The FNB House Price Index for areas formerly classified as “black townships” in the six major metro regions – Ethekwini, Cape Town, Nelson Mandela Bay, Ekurhuleni, Johannesburg and Tshwane – rose by a very strong 17% year-on-year.

This is up from a revised 13,7% in the previous quarter, and was significantly higher than the overall Major Metro Regions House Price Index growth rate of 7,4%.

READ MORE: Property sales in townships gaining at greater speed than older suburbs

“We would expect that by next year house price growth in township areas would also start to slow, curbed by expected further rises in interest rates and the reality of a weak economy and weaker rates of net job creation that appear to be coming our way,” said John Loos, household and property sector strategist at FNB Home Loans.

For the foreseeable future, houses in the so-called townships are expected to remain on average the most affordable, despite a recent surge in average township home values. Currently houses in townships have an average estimated value of R339 717.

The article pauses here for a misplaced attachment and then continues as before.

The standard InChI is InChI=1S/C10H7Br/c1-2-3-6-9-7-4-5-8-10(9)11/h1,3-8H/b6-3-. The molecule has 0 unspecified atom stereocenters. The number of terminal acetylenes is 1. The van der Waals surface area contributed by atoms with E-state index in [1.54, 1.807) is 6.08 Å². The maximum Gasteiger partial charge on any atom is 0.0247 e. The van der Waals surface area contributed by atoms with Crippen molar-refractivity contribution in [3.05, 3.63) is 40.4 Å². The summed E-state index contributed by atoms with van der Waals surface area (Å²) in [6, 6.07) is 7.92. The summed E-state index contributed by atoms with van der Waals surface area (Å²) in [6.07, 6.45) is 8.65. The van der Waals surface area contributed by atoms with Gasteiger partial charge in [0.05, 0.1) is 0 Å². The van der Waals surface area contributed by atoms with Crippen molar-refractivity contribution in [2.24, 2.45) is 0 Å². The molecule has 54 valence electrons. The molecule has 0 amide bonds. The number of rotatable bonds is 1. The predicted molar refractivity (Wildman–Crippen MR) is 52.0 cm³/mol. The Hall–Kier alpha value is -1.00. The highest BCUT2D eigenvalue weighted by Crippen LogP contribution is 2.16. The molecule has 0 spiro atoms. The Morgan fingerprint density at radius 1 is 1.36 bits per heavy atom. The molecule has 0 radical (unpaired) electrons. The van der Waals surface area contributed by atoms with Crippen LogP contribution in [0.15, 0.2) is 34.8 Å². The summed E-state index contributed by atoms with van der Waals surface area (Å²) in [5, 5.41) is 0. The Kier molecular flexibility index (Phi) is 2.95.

READ MORE: House price growth better in townships than suburbs

“Their higher average house price growth appears to reflect greater residential supply constraints relative to demand, compared with the former ‘white suburban areas’ or areas with other former race classifications,” explained Loos.

“However, it may also point to a typical ‘late in the cycle’ search for affordability, as the household sector starts to feel more financially constrained.”

Loos pointed out that home buyers often have to weigh high transport costs and long commutes to places of work against home affordability, so relative home affordability isn’t attractive to everyone.

There also exists the possibility that, as affordability starts to deteriorate in the other suburban markets, there is a turn by some to the townships as they search for greater affordability.